Every action causes a reaction. The Opposition parties were upset at learning the parliamentary committee charged with recommending options for electoral reform would be controlled by a Liberal majority. So they started playing games, such as forcing the snap vote on C-10. Which led to Motion 6 — which would have guaranteed that the government, and only the government, controls the House. The motion has since been withdrawn, but the pressures that led to it, and to last week’s blowup, have been building for decades.
Look, I find it incomprehensible that a prime minister, any prime minister, would see it as his job to enforce rules of decorum in the House and personally assist an obstructed whip. It’s not the prime minister’s House — quite the opposite, actually. The House of Commons exists to hold the government to account.
The government answers to Parliament, not the other way around.
That’s the theory, at least. But for the last half-century, we’ve seen a move towards executive government in this country — slow at first, accelerating lately. Almost 50 years ago, Parliament began surrendering control of the government’s spending plans, delegating that critical and time-honoured function to parliamentary committees — which then put time limits on budget scrutiny. Eventually, budget estimates too complicated to be scrutinized would be “deemed” to be approved by Parliament.
As a direct result, power shifted from Parliament to cabinet ministers who no longer had to defend their spending plans. But large cabinet meetings were cumbersome, so the cabinet committee system evolved. And since bureaucrats and political staffers participate in cabinet committees, eventually all effective decision-making was concentrated in the Privy Council Office and the Prime Minister’s Office.
Executive government in a majority Parliament context is nearly ‘perfect’ now. Every successive government moves the line a little further. The last government imposed time allocations 100 times and prorogued Parliament to avoid a confidence vote, and to shut down a parliamentary committee investigating allegations of torture involving Afghan detainees.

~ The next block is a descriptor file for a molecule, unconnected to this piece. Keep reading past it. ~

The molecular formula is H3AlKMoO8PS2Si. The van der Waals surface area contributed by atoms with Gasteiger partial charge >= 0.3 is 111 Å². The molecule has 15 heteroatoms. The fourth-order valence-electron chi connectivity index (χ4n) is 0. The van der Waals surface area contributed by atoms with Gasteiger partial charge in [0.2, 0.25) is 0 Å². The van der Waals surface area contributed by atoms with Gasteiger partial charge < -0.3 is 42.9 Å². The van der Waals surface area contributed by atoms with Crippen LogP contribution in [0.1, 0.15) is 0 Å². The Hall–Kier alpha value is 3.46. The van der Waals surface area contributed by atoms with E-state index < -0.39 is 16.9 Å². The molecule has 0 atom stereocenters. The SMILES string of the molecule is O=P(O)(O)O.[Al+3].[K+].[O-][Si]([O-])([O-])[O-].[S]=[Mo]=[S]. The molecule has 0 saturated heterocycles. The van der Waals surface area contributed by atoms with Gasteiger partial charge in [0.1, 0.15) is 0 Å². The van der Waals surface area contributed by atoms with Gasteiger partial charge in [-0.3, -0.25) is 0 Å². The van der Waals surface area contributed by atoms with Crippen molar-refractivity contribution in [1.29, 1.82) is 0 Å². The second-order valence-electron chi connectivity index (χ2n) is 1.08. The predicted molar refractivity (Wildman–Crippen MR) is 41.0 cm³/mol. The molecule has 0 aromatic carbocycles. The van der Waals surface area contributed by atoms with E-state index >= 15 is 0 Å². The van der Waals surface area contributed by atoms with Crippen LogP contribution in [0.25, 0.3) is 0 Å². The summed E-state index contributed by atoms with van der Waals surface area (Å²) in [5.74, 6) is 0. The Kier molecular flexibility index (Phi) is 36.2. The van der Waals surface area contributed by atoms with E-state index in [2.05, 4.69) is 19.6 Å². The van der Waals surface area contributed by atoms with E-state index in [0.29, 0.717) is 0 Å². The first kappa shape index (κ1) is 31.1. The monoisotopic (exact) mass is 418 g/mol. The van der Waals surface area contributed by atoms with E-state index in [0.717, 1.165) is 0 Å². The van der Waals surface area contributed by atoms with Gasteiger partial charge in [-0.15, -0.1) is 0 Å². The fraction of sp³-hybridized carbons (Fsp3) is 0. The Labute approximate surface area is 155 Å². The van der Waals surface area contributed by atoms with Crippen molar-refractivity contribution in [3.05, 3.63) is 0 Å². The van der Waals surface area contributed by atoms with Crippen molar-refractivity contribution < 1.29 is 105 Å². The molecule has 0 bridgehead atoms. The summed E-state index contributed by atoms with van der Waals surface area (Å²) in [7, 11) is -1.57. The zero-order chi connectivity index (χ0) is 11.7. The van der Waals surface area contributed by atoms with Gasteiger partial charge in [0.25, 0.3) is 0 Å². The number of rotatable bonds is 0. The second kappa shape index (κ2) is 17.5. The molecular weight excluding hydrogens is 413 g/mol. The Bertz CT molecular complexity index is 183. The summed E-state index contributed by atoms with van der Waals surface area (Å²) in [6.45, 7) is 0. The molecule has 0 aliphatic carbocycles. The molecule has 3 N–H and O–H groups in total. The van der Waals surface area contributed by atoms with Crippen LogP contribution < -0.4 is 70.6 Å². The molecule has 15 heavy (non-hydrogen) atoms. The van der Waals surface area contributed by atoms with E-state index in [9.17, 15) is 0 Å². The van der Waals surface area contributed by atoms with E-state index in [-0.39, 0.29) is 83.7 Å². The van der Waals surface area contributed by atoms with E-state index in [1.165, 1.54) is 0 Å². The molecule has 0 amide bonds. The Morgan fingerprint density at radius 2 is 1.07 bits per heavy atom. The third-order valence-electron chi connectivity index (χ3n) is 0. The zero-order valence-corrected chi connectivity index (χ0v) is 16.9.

The government treats Parliament as an inconvenience, which is understandable (as its job is to hold government to account). But it also treats Parliament with disrespect, which is simply wrong — because Parliament has a constitutional duty to fulfill. Omnibus bills, which require a straight yea or nay vote on an entire disparate package of proposals, significantly compromise the legislative check on executive power.
Sadly, parliamentarians have been thoroughly complicit in this drive towards executive government. Consumed by the quest for career advancement, they play the partisan game — offering unequivocal support for the government while in power, using every cheap trick to embarrass it while out of power. Parliament will never function properly as long as all of its members prefer a cabinet appointment to being a MP — to being one of the people whose job it is to hold the executive to account.
The late Jim Travers once wrote: “Prime ministers now operate in the omnipotent manner of kings, surrounded by subservient cabinet barons, fawning unelected courtiers, and answerable to no one.”
So who’s surprised when a politician who holds almost absolute power in the current system takes it upon himself to impose order in ‘his’ House to expedite a vote?
It’s not his House. But it’s the job of the other 337 occupants to remind him of that fact.